EcoGraphic

    Master Contributor

  • Links Moderator
  • PipPipPipPip
  • 241 posts
  • Location:Okanagan Valley, BC
  • Interests:landscape architecture,cartography,information architecture,wayfinding,landscape archaeology,cultural landscapes,sustainable design,visual journalism,travel writing,photography,illustration,languages
  • Canada

I wonder is it would be better to use the 1:50000 and join them together. I am just concerned that it would create more alignment problems between the surface features and DEM.

How do you mask labels? I have not had to do that before.

<{POST_SNAPBACK}>



Merging Geobase DEMs is fairly straight forward and may be the appropriate way to go for the larger scale maps. You can always generalise them using some smoothing filters if they are too detailed. As far as alignment issues I am not sure what your workflow is but it is fairly easy to keep data registered in the GIS or using MAPublisher as long as the datasets are referenced correctly in their original format. Sometimes it help to reflow streams to help them fit your surface....it all depends on the scale you are working at.


mg

<{POST_SNAPBACK}>


Martin,

When you want to merge a number of 1:50,000 DEMs together, is there a way of merging the data before it is used to create your shaded relief. I have tried joining individual DEMs after they have been shaded, and have run into some areas where the colour is not quite right between the different DEMs creating an obvious join that would require quite a bit of photoshop manipulation to disguise.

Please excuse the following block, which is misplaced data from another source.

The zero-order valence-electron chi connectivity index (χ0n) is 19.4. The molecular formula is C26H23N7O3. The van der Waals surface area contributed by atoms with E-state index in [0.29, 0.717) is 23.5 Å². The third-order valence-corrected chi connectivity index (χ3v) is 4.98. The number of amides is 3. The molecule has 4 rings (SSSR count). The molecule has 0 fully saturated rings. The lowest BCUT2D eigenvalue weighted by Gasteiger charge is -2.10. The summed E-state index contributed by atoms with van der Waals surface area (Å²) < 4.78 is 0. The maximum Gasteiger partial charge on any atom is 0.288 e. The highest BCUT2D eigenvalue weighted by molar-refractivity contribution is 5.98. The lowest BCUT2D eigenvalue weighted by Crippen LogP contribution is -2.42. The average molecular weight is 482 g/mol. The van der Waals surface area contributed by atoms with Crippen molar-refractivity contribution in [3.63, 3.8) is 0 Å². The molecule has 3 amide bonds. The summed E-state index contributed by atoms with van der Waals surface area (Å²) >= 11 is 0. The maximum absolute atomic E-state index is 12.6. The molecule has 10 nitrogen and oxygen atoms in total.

cheers,

Gillian
Gillian Auld
EcoGraphic Design
www.EcoGraphic.ca

Design is the intermediary between information and understanding
Richard Grefe

#7
Martin Gamache

Martin Gamache

    Ultimate Contributor

  • Associate Admin
  • PipPipPipPipPipPip
  • 980 posts
  • Gender:Male
  • Location:Washington DC
  • Interests:History of Topographic Cartography
    Topographic Mapping
    History of Relief Depiction
    Thematic Cartography
    Demographic Cartography
    Cartographic techniques, methods, and tools
    Orienteering
    Panoramic &amp; Kite Photography
  • United States

Of course you merge the DEMs before generating and reprojecting your shading....the exact procdure for merging will vary depending on the utility you choose to do the job but it is a pretty straighforward process.if there is seam lines it could be due to data problems but usually it has not been an issue for me with that data.

mg

#8
EcoGraphic

EcoGraphic

    Master Contributor

  • Links Moderator
  • PipPipPipPip
  • 241 posts
  • Location:Okanagan Valley, BC
  • Interests:landscape architecture,cartography,information architecture,wayfinding,landscape archaeology,cultural landscapes,sustainable design,visual journalism,travel writing,photography,illustration,languages
  • Canada

Of course you merge the DEMs before generating and reprojecting your shading....the exact procdure for merging will vary depending on the utility you choose to do the job but it is a pretty straighforward process.if there is seam lines it could be due to data problems but usually it has not been an issue for me with that data.

mg

<{POST_SNAPBACK}>


Thanks. Worked fine. I have of course merged data tables in Excel to use in ArcGIS, but just haven't had to do it before with a DEM. Just wasn't sure how it worked. My first shot doing shaded relief for these maps I just used the 1:250,000 scale and joined the east and west DEM in Photoshop which worked fine.
Gillian Auld
EcoGraphic Design
www.EcoGraphic.ca

Design is the intermediary between information and understanding
Richard Grefe




0 user(s) are reading this topic

0 members, 0 guests, 0 anonymous users

-->